This final week in April is World Immunization Week—a campaign by the World Health Organization (WHO) aimed at raising awareness of the vital importance of vaccines, which prevent 2 to 3 million deaths every year. Yet despite the sophisticated vaccines available, studies show that 1 in 5 children still miss out. In 2012, an estimated 22.6 million infants didn’t receive routine immunizations. More than half of these children live in three countries: India, Indonesia, and Nigeria.
Could something as simple as a redesigned immunization card help more parents stay up to date with their children’s vaccinations? That was the premise behind the Bill and Melinda Gates Foundation's Records for Life contest, which challenged the global health community to redesign children's health records to be more informative and user-friendly.
"Everyone knows what vaccination cards are, but no one’s really looked at them from a design angle," Skye Gilbert, a program officer for vaccine delivery at the foundation, tells Co.Design. "The more we can involve the design community in global health issues, the more things like this will come to light." The Foundation received 321 submissions from individual designers and firms around the world, from which they chose 10 finalists and a grand prize winner.
The WHO's guidelines for immunization cards currently include no reference to how they should be designed. So, not surprisingly, the 193 different versions of cards currently in use have a slew of design problems. "A lot of countries’ cards were missing key pieces of information," Gilbert says. "Some didn’t include when to return to the clinic for follow-up appointments, for example. And a lot were very text heavy, which doesn’t work in countries with high illiteracy rates." Many also used complicated visual structures, like matrices, which can be difficult to follow for those without much schooling. "No one likes matrices. They prefer simpler tables or lists," Gilbert says.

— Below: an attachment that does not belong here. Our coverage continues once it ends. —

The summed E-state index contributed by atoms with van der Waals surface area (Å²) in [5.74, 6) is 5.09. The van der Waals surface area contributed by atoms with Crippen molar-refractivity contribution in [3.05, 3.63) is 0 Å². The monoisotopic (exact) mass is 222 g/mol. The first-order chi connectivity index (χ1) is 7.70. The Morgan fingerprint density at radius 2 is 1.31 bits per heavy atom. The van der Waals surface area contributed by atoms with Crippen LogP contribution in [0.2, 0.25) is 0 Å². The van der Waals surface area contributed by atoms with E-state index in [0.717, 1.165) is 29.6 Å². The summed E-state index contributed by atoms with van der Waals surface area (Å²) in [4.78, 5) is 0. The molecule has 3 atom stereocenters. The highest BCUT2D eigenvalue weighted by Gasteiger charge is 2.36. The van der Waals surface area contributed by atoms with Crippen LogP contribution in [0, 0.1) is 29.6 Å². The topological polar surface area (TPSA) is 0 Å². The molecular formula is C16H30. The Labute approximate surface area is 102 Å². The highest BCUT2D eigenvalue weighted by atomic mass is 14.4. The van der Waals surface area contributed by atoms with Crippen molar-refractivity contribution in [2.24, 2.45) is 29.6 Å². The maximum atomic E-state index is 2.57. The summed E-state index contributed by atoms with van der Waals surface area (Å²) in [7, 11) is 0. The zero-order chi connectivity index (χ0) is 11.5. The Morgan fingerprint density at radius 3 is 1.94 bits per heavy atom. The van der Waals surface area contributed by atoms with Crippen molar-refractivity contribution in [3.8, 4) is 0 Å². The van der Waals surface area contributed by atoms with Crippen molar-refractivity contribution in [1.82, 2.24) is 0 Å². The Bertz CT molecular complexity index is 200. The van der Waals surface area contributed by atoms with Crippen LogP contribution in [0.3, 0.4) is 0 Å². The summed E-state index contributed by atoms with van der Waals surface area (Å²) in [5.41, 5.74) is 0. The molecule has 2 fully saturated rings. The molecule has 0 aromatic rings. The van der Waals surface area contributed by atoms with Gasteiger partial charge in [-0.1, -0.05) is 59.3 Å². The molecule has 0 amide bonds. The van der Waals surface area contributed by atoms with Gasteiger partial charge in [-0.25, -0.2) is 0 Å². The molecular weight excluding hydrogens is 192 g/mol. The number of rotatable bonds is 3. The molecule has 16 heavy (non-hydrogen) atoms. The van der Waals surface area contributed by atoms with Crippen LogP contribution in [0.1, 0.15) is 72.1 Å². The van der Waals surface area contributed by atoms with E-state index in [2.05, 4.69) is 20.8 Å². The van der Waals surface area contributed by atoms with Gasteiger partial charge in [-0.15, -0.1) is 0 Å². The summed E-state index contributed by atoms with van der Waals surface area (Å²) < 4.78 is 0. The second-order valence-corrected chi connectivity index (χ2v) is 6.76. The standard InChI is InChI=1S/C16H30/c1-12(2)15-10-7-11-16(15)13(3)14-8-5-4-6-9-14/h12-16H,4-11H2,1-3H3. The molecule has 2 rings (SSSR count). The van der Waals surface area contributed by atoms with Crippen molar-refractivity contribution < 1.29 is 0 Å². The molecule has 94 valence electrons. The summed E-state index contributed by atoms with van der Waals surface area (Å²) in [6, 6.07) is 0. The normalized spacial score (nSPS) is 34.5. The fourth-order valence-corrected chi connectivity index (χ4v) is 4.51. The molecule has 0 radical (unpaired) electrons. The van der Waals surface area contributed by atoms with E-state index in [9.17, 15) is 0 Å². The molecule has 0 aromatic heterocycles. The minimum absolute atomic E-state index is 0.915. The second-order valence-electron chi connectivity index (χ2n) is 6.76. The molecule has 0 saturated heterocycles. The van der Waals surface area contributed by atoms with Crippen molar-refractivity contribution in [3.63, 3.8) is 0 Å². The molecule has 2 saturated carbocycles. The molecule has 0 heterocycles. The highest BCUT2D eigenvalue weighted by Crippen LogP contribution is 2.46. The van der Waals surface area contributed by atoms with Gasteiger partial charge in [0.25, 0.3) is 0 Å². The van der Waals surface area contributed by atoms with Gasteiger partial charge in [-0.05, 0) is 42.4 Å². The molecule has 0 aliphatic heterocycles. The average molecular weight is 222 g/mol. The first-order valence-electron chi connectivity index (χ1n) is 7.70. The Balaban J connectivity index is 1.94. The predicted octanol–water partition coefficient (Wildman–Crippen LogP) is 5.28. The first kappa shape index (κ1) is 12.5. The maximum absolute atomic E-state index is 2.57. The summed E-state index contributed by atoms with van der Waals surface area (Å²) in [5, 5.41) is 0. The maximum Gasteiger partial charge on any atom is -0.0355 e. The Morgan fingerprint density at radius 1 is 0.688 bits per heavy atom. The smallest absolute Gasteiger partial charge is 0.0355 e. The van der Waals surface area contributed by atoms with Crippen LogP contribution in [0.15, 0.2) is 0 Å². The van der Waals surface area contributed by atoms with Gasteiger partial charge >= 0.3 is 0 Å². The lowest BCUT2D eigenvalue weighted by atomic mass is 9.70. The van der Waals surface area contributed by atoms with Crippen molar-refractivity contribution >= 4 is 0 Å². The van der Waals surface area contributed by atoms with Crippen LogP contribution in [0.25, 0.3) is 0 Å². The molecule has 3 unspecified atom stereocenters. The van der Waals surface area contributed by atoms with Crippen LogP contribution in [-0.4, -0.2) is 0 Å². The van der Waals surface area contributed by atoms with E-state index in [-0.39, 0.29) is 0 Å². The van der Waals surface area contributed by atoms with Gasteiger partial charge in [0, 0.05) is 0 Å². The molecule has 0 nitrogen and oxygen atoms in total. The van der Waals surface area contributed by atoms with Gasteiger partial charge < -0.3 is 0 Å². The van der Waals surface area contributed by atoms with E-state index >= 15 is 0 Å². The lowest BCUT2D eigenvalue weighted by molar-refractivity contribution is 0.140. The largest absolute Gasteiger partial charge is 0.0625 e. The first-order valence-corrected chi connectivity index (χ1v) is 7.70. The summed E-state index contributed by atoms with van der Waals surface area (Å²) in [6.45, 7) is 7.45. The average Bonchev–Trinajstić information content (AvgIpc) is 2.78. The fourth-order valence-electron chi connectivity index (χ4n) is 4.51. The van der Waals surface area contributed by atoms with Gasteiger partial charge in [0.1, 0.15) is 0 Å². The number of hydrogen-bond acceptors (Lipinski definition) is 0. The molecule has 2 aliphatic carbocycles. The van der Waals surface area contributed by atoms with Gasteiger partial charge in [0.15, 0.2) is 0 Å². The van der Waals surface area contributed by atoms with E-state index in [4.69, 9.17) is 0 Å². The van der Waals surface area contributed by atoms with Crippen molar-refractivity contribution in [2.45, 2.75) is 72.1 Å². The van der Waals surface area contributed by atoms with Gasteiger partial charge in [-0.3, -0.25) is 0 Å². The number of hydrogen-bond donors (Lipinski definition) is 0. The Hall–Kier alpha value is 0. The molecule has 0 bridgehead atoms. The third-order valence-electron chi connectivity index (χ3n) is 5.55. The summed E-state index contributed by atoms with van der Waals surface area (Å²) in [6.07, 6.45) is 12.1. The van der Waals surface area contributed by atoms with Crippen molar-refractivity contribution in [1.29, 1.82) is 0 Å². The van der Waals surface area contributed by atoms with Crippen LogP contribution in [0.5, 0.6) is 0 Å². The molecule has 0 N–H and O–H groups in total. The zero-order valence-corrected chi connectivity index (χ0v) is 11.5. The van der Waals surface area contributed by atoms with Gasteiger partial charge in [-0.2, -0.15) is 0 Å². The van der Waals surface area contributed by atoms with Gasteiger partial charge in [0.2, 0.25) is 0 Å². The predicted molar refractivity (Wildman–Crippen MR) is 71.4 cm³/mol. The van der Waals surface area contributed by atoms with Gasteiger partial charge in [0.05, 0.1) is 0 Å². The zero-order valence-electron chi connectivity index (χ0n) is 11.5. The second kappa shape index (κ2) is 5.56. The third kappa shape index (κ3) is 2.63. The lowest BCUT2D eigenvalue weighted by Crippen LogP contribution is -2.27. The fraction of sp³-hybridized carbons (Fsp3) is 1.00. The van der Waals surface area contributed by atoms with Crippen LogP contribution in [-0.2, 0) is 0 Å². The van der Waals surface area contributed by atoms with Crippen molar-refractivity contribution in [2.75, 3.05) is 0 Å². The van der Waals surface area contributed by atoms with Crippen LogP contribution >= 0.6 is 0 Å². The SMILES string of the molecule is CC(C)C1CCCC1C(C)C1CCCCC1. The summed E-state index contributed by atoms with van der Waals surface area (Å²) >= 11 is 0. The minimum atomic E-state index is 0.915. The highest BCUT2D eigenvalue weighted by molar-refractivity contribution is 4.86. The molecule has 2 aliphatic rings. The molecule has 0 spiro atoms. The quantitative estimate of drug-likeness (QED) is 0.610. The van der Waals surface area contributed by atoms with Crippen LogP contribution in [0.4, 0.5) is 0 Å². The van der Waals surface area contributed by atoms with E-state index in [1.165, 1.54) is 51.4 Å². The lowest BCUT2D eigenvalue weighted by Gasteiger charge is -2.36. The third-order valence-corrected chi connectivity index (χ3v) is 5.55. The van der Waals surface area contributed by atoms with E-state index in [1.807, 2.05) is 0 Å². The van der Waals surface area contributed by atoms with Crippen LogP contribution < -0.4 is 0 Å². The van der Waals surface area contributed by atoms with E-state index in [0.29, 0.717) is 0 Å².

It was also difficult for the cards’ two primary users—the child’s caregiver and the health worker—to sort out which pieces of information were geared towards which person. Each user has different sets of information they need to look at. But current designs mixed this information together rather than clearly separating it out.
To top it off, most cards are made of flimsy material, because it’s cheaper—but this means that these vitally important documents are easily destroyed, whether from children chewing on them (true) or from wear and tear over time.
When the Gates Foundation announced the contest, they outlined five criteria they were looking for in the card redesigns: clarity, adaptability (Can the card accommodate changes in available vaccines?), value to caregivers (Will parents see this document as a prized possession?), value to health workers, and durability.
From the 10 finalists, the Gates Foundation ultimately chose a redesign by GravityTank called Project Pasteur, after Louis Pasteur, the French chemist and biologist, as the winner. "Project Pasteur stood out because it was designed in a way that made it important for families," Gilbert says. The design consists of a pouch made of durable material on a string and with a photograph of the child on the front, so that it doubles as a picture frame that can be displayed by hanging it from a hook on a wall. The pouch also allows for flexibility in how much information can be included—fact sheets on health issues can be added or taken out, for example.
So how will this redesign be implemented around the world? "There are some exciting changes on a policy level," Gilbert says. "We’re working with the World Health Organization to develop guidelines for bare minimum principles of design for these cards." Especially given the anti-vaccine backlash from quack celebrities with no medical training, the importance of this campaign can't be underestimated.
See more on the 10 finalists here.